Book Review: Travellers Without Tickets, Freedom and Equality at No Cost: A Social Experiment in Aubagne

Too often we feel trapped in conventional ways of thinking. Aubagne shows us to think first of the public good, and then get creative on how to achieve it.

By Nicholas Kevlahan
Published July 28, 2015

Book review: Voyageurs sans ticket, Liberté egalité gratuité: une expérience sociale à Aubagne (Travellers without tickets, Freedom and Equality at No Cost: a Social Experiment in Aubagne)

By Magali Giovannangeli and Jean-Loui Sagot Duvauroux with an introduction by artist Hervé di Rosa.

Published by Éditions Au diable vauvert, 2012.

The e-book version is available for free at

From time to time it's helpful to reconsider established ideas about how society should work, and in particular how public services should be provided. One of the most important, and interesting, questions is which public services are most beneficial (or even essential) and how they should be financed.

As societies evolve, the notion of what is truly essential to be fully human evolves as well. Two hundred years ago, governments provided very little in the way of public services: charity and education was organized in a patchwork way by religious groups and essentials didn't extend much beyond minimal standards of food and shelter.

As societies became richer, the ideas about what a human being requires to be fully human have expanded.

Now, almost no one in industrialized societies would dispute that basic education and health care are essential. Most would agree that access to a telephone and the internet are now more or less essential. And the ability to travel easily, at least in one's own city, is necessary to find work and interact socially.

Governments now provide all sorts of essential and less essential services, and education, health care and transport are seen as key. But what proportion of these services should be provided by the government and how should they financed?

Aubagne Eliminates Transit Fares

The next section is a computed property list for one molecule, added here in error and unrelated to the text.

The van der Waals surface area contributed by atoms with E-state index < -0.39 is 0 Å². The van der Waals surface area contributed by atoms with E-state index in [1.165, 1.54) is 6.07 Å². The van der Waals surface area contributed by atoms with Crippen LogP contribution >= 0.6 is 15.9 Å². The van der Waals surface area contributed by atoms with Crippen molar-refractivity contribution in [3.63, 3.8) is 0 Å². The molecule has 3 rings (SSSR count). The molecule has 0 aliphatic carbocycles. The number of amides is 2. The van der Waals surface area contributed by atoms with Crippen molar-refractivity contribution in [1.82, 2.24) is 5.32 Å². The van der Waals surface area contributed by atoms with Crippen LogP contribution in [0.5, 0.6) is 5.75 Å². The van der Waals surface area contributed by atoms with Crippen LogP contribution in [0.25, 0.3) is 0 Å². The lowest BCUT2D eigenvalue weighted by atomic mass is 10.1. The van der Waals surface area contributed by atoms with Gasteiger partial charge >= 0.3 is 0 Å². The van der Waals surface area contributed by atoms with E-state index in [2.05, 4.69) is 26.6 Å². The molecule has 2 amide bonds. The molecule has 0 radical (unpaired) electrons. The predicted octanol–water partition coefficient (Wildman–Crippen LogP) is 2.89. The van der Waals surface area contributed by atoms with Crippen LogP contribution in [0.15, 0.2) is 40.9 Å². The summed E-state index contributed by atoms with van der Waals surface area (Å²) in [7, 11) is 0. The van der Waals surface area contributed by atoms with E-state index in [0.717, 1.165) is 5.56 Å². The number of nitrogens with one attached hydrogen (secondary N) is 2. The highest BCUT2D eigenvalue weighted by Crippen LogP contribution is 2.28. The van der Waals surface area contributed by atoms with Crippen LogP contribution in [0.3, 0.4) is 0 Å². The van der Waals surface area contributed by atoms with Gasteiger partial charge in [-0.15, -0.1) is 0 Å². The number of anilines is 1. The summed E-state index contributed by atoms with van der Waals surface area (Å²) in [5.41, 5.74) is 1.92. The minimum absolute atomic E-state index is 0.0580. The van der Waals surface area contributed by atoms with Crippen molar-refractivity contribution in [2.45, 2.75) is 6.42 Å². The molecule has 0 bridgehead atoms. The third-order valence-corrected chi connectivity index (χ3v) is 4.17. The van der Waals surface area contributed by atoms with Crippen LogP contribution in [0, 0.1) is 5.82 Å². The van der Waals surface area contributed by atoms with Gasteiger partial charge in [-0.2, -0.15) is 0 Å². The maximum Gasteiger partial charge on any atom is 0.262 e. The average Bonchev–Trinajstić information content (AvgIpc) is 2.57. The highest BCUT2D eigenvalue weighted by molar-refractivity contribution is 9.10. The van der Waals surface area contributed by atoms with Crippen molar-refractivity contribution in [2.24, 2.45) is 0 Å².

This book considers the question of how the choice of funding model for municipal public transit affects the lives of residents and the social fabric of the city.

The authors consider the case of the regional municipality of Aubagne-Étoile, an amalgamation of many smaller towns 17 km from Marseille. On 15 May 2009, Aubagne eliminated fares on all its bus routes. Even more, it decided that its planned tramway (LRT) would also be free to ride.

Alstom Citadis Compact LRT vehicles (Image Credit: Billy69150. Licenced under CC BY-SA 4.0 via Wikimedia Commons)
Alstom Citadis Compact LRT vehicles (Image Credit: Billy69150. Licenced under CC BY-SA 4.0 via Wikimedia Commons)

The book begins by dealing with the claim that free public transit is crazy, irresponsible or utopian.

The authors - one of whom, Giovannangeli, is currently president of Aubagne-Étoile - remind their readers that how public services are financed is a political question, and different jurisdictions make different choices and these choices change over time. By "free" we mean paid entirely out of either general or targeted taxes, with no direct user fees.

Education to the end of high school has been free in Canada for the past hundred years. But students must pay fees for university. However, in Scotland, France and Germany university is also free.

Most health care (with the notable exceptions of prescription drugs and dentistry) is free in Canada, which makes us just about the only country in the world with no user fees or a dual private-public health care model.

Museums are free in the United Kingdom. Many parks now charge entry fees, but didn't in the past. And, of course, all roads in Canada are free to use (with the exception of Highway 407).

But somehow, the idea of free public transit seems strange and unnatural, even in France. (Somewhat surprisingly, Calgary has free LRT in the downtown core, but no Canadian city has an entirely free transit system.)

Giovannangeli and Duvauroux are careful to emphasize that they consider Aubagne to be a particular case, and that free public transit is not the solution to all problems everywhere.

However, it is interesting precisely because it is an extreme experiment. Rather than tinkering with reduced rates for the poor, the unemployed, seniors or students as we've tried in Hamilton, the solution is to eliminate fares for everyone all the time.

Aubagne City Centre (Image Credit: Kremtak. Licensed under CC BY-SA 3.0 via Wikimedia Commons)
Aubagne City Centre (Image Credit: Kremtak. Licensed under CC BY-SA 3.0 via Wikimedia Commons)

Why is Free the Right Price?

Why did the politicians in Aubagne come to the conclusion that free was the right price?

First, they were concerned about the bad social effects of fares on young people - particularly, the poorer young people living in social housing outside the city core. Because of the cost, many young people never went downtown and stayed in their projects. And when they did take the bus, they often tried to ride without paying, which led to fights with drivers and the police and a feeling that the city buses were an instrument of oppression, not a service for them.

Secondly, the buses were not operating anywhere near capacity. Since transit is an essential service, the best policy is to maximize use, especially since the marginal cost of additional passengers is zero until extra buses are required.